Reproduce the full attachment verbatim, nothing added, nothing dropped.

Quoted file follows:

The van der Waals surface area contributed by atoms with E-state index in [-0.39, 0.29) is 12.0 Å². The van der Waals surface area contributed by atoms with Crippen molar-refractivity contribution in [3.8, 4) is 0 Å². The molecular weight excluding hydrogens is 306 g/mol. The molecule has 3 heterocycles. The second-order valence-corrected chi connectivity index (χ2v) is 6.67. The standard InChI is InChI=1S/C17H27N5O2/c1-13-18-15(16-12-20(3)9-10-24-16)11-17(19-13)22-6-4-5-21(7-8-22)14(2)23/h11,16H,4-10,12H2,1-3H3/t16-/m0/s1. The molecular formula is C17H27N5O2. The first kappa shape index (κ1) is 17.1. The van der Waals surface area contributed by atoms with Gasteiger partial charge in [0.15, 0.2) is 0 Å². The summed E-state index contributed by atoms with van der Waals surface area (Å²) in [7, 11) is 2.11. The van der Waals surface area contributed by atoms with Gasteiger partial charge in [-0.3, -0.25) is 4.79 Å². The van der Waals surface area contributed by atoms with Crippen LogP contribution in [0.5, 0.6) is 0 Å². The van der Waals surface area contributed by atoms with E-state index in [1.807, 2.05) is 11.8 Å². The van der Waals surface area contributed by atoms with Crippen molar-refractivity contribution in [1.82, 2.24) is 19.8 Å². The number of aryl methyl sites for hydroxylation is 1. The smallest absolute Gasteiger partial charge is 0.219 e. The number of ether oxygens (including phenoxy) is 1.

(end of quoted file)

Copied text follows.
The van der Waals surface area contributed by atoms with E-state index in [-0.39, 0.29) is 12.0 Å². The van der Waals surface area contributed by atoms with Crippen molar-refractivity contribution in [3.8, 4) is 0 Å². The molecular weight excluding hydrogens is 306 g/mol. The molecule has 3 heterocycles. The second-order valence-corrected chi connectivity index (χ2v) is 6.67. The standard InChI is InChI=1S/C17H27N5O2/c1-13-18-15(16-12-20(3)9-10-24-16)11-17(19-13)22-6-4-5-21(7-8-22)14(2)23/h11,16H,4-10,12H2,1-3H3/t16-/m0/s1. The molecular formula is C17H27N5O2. The first kappa shape index (κ1) is 17.1. The van der Waals surface area contributed by atoms with Gasteiger partial charge in [0.15, 0.2) is 0 Å². The summed E-state index contributed by atoms with van der Waals surface area (Å²) in [7, 11) is 2.11. The van der Waals surface area contributed by atoms with Gasteiger partial charge in [-0.3, -0.25) is 4.79 Å². The van der Waals surface area contributed by atoms with Crippen LogP contribution in [0.5, 0.6) is 0 Å². The van der Waals surface area contributed by atoms with E-state index in [1.807, 2.05) is 11.8 Å². The van der Waals surface area contributed by atoms with Crippen molar-refractivity contribution in [1.82, 2.24) is 19.8 Å². The number of aryl methyl sites for hydroxylation is 1. The smallest absolute Gasteiger partial charge is 0.219 e. The number of ether oxygens (including phenoxy) is 1.